nep-afr New Economics Papers
on Africa
Issue of 2013‒03‒23
ten papers chosen by
Quentin Wodon
World Bank

  1. Nowhere Left to Hide? Stock Market Correlation, Regional Diversification, and the Case for Investing in Africa By Todd Moss and Ross Thuotte
  2. Resources, Policies, and Agricultural Productivity in Sub-Saharan Africa By Fuglie, Keith O.; Rada, Nicholas E.
  3. Development and biodiversity conservation in Sub-Saharan Africa: A spatial analysis By Ariane Manuela AMIN; Johanna Choumert
  4. On the causality and determinants of energy and electricity demand in South Africa: A review By Anastassios Pouris
  5. Institutions and growth accelerations By Andersen, Thomas Barnebeck; Jensen, Peter Sandholt
  6. Road Infrastructure and Enterprise Dynamics in Ethiopia By Admasu Shiferaw; Måns Söderbom; Eyersusalem Siba; Getnet Alemu
  7. The economic importance and impacts of intellectual property rights (IPRs) in Sudan By Nour, Samia Satti Osman Mohamed
  8. Accounting for Heterogeneity in Growth Incidence in Cameroon Using Recentered Influence Function Regression By B. Essama-Nssah; Paul Saumik; Léandre Bassolé
  9. Development and social justice: Education, training and health in Sudan By Nour, Samia Satti Osman Mohamed
  10. Trade Restrictions and Conflict Commodities: Market Reactions to Regulations on Conflict Minerals from the Democratic Republic of the Congo By William Seitz

  1. By: Todd Moss and Ross Thuotte
    Abstract: Investors diversify their portfolios to boost returns and manage risk. However, the benefits of diversifying across geographic regions are reduced if markets are highly correlated. This paper examines trends over the past two decades and finds, as expected from global market integration, that regional indices have become increasingly correlated with the S&P 500 index. Sub-Saharan Africa is also part of this trend, but is a notable laggard. For instance, in 2010 the correlation with the S&P500 was 0.86 for markets in Latin America, 0.79 for Asia, and just 0.31 for sub-Saharan markets (excluding South Africa). Additionally, correlations among African markets are generally very low. While there remain barriers to exploiting this trend, Africa’s integration lag may present opportunities for investors seeking regional diversification—and policymakers seeking to attract greater portfolio investment to the continent.
    Keywords: international financial markets, portfolio choice, emerging markets, Africa, market correlation, stock markets
    JEL: G11 G15 F36
    Date: 2013–03
  2. By: Fuglie, Keith O.; Rada, Nicholas E.
    Abstract: Agricultural productivity in Sub-Saharan Africa (SSA) remains low and is falling farther behind other regions of the world. Although agricultural output growth in the region has accelerated since the 1990s, this has been primarily due to resource expansion rather than to higher productivity. Yet there is evidence that agricultural productivity growth has improved in some countries. Enhanced productivity is correlated with investments in agricultural research, wider adoption of new technologies, and policy reforms that have strengthened economic incentives to farmers. Many of the technological improvements have come from the Consultative Group for International Agricultural Research (CGIAR) centers. Benefits from the CGIAR in SSA are estimated to be over $6 for each $1 invested. Returns to national agricultural research are also robust, at least for large countries. But overall investment in agricultural research has remained low, and increases in research capacity will likely be necessary to significantly accelerate agricultural growth in the region. Other constraints to agricultural productivity include government policies that reduce earnings in the farm sector, the spread of the HIV/AIDS virus, and armed conflict within and between countries.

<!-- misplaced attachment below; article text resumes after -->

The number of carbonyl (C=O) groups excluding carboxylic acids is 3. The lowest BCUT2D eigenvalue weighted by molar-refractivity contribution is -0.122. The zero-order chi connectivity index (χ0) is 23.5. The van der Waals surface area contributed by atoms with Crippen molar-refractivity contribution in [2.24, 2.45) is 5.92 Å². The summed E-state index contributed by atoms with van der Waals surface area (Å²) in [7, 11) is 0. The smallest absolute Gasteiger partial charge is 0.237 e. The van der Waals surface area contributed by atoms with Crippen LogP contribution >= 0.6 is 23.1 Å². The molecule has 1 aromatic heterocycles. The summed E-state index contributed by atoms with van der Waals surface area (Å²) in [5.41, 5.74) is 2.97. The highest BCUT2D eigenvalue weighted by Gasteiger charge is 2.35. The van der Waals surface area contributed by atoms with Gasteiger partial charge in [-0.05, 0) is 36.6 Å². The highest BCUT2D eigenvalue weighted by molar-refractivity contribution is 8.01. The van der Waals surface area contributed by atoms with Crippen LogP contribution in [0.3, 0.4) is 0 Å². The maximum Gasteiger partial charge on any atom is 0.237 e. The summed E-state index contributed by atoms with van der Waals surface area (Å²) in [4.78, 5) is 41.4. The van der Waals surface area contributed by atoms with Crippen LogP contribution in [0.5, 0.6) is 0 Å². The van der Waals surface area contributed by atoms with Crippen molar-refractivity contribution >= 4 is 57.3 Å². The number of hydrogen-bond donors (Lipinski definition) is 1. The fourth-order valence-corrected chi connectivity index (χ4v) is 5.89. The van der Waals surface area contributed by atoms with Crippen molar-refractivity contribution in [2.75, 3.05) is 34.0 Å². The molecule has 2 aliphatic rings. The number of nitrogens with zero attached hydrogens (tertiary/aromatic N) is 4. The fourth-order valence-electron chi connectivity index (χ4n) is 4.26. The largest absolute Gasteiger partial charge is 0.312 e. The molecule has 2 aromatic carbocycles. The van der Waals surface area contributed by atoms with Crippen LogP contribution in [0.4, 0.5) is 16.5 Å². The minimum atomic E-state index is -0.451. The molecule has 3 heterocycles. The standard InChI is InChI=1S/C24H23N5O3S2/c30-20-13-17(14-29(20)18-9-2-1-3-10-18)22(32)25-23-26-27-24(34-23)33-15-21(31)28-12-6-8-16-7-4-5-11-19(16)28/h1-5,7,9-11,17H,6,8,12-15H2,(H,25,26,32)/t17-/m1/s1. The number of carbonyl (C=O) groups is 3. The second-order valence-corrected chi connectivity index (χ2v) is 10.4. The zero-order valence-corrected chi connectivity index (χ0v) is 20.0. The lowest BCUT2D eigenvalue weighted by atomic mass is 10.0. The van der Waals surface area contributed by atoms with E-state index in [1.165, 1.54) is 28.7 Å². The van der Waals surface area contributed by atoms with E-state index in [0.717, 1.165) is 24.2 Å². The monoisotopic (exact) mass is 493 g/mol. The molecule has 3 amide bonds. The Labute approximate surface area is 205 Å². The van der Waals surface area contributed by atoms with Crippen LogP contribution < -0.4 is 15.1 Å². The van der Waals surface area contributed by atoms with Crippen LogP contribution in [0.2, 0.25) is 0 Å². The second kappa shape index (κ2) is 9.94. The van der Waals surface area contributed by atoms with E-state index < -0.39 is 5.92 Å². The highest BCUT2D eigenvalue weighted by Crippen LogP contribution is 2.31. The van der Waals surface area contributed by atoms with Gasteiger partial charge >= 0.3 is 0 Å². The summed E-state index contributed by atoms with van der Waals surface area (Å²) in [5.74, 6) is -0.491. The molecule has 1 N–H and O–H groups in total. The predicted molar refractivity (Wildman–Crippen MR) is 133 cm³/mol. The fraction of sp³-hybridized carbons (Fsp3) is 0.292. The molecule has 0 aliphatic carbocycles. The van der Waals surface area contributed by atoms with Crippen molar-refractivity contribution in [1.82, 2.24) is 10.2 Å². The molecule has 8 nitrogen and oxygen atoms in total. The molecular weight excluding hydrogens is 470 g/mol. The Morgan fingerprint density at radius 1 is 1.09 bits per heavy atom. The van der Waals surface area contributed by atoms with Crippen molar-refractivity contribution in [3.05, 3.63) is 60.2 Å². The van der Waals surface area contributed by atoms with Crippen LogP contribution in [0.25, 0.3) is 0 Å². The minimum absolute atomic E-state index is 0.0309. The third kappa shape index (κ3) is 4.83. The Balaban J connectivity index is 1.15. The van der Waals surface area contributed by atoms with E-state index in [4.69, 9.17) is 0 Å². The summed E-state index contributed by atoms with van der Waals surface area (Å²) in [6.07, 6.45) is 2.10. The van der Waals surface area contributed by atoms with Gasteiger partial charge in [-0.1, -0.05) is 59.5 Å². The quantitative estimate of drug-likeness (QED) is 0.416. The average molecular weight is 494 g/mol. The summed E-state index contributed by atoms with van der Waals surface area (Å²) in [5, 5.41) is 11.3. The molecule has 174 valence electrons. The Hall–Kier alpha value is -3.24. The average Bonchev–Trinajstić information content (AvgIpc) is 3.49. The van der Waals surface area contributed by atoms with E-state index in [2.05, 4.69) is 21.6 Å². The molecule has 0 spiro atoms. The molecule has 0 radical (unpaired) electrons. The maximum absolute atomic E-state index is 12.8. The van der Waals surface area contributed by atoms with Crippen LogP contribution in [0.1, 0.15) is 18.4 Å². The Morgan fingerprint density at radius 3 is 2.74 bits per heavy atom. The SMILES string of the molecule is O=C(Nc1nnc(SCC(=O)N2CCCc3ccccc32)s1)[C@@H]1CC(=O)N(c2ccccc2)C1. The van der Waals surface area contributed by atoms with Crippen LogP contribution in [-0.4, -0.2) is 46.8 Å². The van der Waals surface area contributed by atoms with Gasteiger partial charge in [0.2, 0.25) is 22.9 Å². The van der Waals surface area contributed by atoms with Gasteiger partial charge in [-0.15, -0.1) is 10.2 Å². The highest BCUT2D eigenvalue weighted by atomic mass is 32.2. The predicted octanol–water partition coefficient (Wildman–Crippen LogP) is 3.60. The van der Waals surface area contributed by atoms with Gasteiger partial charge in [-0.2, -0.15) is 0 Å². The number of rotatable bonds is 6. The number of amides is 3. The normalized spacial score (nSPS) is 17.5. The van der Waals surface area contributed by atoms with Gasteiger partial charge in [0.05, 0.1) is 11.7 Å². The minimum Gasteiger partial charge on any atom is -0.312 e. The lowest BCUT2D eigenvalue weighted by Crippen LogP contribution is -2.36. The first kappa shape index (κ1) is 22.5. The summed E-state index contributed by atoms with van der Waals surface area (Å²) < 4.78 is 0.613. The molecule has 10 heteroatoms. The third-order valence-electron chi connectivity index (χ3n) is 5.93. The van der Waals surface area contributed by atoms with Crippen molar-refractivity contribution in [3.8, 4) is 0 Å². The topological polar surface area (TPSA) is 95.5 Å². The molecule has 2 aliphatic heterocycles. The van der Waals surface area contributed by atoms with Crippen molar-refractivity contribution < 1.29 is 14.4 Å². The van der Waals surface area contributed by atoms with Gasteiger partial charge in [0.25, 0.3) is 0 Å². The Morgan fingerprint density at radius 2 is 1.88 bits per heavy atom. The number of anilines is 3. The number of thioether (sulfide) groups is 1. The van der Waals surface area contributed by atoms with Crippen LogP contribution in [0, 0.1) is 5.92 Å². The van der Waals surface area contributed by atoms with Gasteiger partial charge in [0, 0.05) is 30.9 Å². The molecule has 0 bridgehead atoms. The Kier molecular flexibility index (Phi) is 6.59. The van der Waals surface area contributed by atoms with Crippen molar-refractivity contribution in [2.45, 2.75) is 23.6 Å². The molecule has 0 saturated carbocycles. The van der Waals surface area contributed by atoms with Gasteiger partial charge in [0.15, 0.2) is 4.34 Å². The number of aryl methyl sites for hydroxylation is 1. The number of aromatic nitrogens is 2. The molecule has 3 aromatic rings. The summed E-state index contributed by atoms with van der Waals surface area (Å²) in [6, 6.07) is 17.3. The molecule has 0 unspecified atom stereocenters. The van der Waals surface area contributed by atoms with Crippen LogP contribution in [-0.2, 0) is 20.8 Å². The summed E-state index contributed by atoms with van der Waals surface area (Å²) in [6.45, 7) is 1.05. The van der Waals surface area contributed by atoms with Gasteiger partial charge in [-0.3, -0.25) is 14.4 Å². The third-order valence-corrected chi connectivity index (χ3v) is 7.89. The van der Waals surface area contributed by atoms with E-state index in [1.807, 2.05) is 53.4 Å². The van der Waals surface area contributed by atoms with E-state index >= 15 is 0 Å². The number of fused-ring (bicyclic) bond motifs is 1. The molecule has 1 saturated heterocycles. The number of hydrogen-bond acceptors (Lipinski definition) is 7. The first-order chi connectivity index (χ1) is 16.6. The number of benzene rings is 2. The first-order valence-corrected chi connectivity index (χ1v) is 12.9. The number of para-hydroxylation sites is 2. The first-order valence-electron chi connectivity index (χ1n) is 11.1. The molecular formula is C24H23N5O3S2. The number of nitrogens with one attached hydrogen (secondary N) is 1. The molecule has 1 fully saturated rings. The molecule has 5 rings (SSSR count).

Keywords: national agricultural research systems, technology adoption, returns to research, structural adjustment, total factor productivity (TFP), CGIAR, international agricultural research., International Development,
    Date: 2013–02
  3. By: Ariane Manuela AMIN (CERDI - Centre d'études et de recherches sur le developpement international - CNRS : UMR6587 - Université d'Auvergne - Clermont-Ferrand I); Johanna Choumert (CERDI - Centre d'études et de recherches sur le developpement international - CNRS : UMR6587 - Université d'Auvergne - Clermont-Ferrand I)
    Abstract: A better understanding of the relationship between economic development and biodiversity loss is of great relevance, given the current rapid extinction of species along with challenges born from the context of economic development in poor countries. The purpose of the current study is to provide a sound analysis, within the framework of an Environmental Kuznets Curve, of the relationship between economic development and pressure on biodiversity. Drawing on the most up-to-date data on threatened species from 48 sub-Saharan African countries, we used Maximum-likelihood and generalized spatial two-stage least-squares estimators to account for spatial-autoregressiveness in the dependent variable, as well as in the explanatory variables and in the disturbances of the models. We find evidence that supports an inverted U-shaped relationship between development and biodiversity imperilment, measured as the percent of threatened bird species. The results also reveal some species-level differences in the biodiversity-development relationship, since the Environmental Kuznets Curve hypothesis doesn't hold for mammals. This analysis contributes to the literature by partially challenging the paradigm of a strictly negative relationship between biodiversity and development in a developing countries context.